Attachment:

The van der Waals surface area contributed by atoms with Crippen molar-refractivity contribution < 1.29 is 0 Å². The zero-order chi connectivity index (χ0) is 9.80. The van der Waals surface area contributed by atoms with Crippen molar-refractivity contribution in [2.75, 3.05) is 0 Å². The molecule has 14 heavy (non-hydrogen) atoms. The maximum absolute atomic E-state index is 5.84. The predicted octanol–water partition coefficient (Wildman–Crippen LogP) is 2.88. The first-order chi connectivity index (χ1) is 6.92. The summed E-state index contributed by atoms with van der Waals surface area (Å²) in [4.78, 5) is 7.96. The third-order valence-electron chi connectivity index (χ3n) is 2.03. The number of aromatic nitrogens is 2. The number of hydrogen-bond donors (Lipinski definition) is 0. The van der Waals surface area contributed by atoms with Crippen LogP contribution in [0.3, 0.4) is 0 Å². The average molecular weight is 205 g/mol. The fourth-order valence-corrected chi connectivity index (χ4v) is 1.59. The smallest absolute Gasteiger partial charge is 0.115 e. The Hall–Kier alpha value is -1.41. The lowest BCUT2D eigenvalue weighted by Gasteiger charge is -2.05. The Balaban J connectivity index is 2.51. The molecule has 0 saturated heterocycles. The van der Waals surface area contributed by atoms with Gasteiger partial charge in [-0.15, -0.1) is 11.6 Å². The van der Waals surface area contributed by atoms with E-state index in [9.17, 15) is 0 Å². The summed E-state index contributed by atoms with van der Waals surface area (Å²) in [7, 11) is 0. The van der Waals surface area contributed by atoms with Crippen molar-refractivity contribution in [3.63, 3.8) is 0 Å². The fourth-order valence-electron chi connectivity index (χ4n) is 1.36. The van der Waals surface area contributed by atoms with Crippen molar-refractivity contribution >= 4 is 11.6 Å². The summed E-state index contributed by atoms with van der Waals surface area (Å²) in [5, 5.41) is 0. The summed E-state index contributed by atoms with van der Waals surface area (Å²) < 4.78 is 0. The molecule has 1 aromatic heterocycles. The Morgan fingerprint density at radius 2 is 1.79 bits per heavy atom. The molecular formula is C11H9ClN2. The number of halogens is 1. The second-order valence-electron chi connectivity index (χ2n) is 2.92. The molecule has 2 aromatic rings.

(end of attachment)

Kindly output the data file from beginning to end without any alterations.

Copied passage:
The van der Waals surface area contributed by atoms with Crippen molar-refractivity contribution < 1.29 is 0 Å². The zero-order chi connectivity index (χ0) is 9.80. The van der Waals surface area contributed by atoms with Crippen molar-refractivity contribution in [2.75, 3.05) is 0 Å². The molecule has 14 heavy (non-hydrogen) atoms. The maximum absolute atomic E-state index is 5.84. The predicted octanol–water partition coefficient (Wildman–Crippen LogP) is 2.88. The first-order chi connectivity index (χ1) is 6.92. The summed E-state index contributed by atoms with van der Waals surface area (Å²) in [4.78, 5) is 7.96. The third-order valence-electron chi connectivity index (χ3n) is 2.03. The number of aromatic nitrogens is 2. The number of hydrogen-bond donors (Lipinski definition) is 0. The van der Waals surface area contributed by atoms with Crippen LogP contribution in [0.3, 0.4) is 0 Å². The average molecular weight is 205 g/mol. The fourth-order valence-corrected chi connectivity index (χ4v) is 1.59. The smallest absolute Gasteiger partial charge is 0.115 e. The Hall–Kier alpha value is -1.41. The lowest BCUT2D eigenvalue weighted by Gasteiger charge is -2.05. The Balaban J connectivity index is 2.51. The molecule has 0 saturated heterocycles. The van der Waals surface area contributed by atoms with Gasteiger partial charge in [-0.15, -0.1) is 11.6 Å². The van der Waals surface area contributed by atoms with E-state index in [9.17, 15) is 0 Å². The summed E-state index contributed by atoms with van der Waals surface area (Å²) in [7, 11) is 0. The van der Waals surface area contributed by atoms with Crippen molar-refractivity contribution in [3.63, 3.8) is 0 Å². The fourth-order valence-electron chi connectivity index (χ4n) is 1.36. The van der Waals surface area contributed by atoms with Crippen molar-refractivity contribution >= 4 is 11.6 Å². The summed E-state index contributed by atoms with van der Waals surface area (Å²) in [5, 5.41) is 0. The summed E-state index contributed by atoms with van der Waals surface area (Å²) < 4.78 is 0. The molecule has 1 aromatic heterocycles. The Morgan fingerprint density at radius 2 is 1.79 bits per heavy atom. The molecular formula is C11H9ClN2. The number of halogens is 1. The second-order valence-electron chi connectivity index (χ2n) is 2.92. The molecule has 2 aromatic rings.